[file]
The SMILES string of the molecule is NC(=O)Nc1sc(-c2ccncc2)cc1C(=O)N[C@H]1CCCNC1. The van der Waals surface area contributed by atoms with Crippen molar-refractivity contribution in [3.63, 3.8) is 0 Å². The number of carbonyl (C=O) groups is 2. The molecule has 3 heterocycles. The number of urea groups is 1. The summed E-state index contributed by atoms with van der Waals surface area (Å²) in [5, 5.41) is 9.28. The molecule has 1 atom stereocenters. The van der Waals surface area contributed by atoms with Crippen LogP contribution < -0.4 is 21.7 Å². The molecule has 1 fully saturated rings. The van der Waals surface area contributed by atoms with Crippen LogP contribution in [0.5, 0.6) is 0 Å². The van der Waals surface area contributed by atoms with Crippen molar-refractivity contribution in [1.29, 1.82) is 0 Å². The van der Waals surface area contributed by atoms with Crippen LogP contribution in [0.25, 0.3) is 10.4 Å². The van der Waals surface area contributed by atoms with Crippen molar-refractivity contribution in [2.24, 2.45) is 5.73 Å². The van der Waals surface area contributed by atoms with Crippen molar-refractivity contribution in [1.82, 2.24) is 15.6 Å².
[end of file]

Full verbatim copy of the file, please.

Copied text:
The SMILES string of the molecule is NC(=O)Nc1sc(-c2ccncc2)cc1C(=O)N[C@H]1CCCNC1. The van der Waals surface area contributed by atoms with Crippen molar-refractivity contribution in [3.63, 3.8) is 0 Å². The number of carbonyl (C=O) groups is 2. The molecule has 3 heterocycles. The number of urea groups is 1. The summed E-state index contributed by atoms with van der Waals surface area (Å²) in [5, 5.41) is 9.28. The molecule has 1 atom stereocenters. The van der Waals surface area contributed by atoms with Crippen LogP contribution < -0.4 is 21.7 Å². The molecule has 1 fully saturated rings. The van der Waals surface area contributed by atoms with Crippen LogP contribution in [0.5, 0.6) is 0 Å². The van der Waals surface area contributed by atoms with Crippen molar-refractivity contribution in [1.29, 1.82) is 0 Å². The van der Waals surface area contributed by atoms with Crippen LogP contribution in [0.25, 0.3) is 10.4 Å². The van der Waals surface area contributed by atoms with Crippen molar-refractivity contribution in [2.24, 2.45) is 5.73 Å². The van der Waals surface area contributed by atoms with Crippen molar-refractivity contribution in [1.82, 2.24) is 15.6 Å².